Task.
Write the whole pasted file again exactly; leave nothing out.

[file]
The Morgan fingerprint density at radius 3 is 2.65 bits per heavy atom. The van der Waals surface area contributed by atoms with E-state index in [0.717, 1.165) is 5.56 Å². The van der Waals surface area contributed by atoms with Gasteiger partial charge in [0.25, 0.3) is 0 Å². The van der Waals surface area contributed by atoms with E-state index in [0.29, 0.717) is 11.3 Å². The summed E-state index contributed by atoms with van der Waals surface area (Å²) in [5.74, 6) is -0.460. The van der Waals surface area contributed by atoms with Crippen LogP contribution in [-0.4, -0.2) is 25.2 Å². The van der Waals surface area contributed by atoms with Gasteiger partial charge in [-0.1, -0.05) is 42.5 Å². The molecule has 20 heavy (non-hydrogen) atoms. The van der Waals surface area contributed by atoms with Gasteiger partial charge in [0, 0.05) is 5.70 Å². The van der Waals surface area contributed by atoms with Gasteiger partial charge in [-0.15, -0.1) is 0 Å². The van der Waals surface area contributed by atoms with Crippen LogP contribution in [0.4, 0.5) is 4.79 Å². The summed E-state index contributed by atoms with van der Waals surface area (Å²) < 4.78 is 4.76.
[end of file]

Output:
The Morgan fingerprint density at radius 3 is 2.65 bits per heavy atom. The van der Waals surface area contributed by atoms with E-state index in [0.717, 1.165) is 5.56 Å². The van der Waals surface area contributed by atoms with Gasteiger partial charge in [0.25, 0.3) is 0 Å². The van der Waals surface area contributed by atoms with E-state index in [0.29, 0.717) is 11.3 Å². The summed E-state index contributed by atoms with van der Waals surface area (Å²) in [5.74, 6) is -0.460. The van der Waals surface area contributed by atoms with Crippen LogP contribution in [-0.4, -0.2) is 25.2 Å². The van der Waals surface area contributed by atoms with Gasteiger partial charge in [-0.1, -0.05) is 42.5 Å². The molecule has 20 heavy (non-hydrogen) atoms. The van der Waals surface area contributed by atoms with Gasteiger partial charge in [0, 0.05) is 5.70 Å². The van der Waals surface area contributed by atoms with Gasteiger partial charge in [-0.15, -0.1) is 0 Å². The van der Waals surface area contributed by atoms with Crippen LogP contribution in [0.4, 0.5) is 4.79 Å². The summed E-state index contributed by atoms with van der Waals surface area (Å²) < 4.78 is 4.76.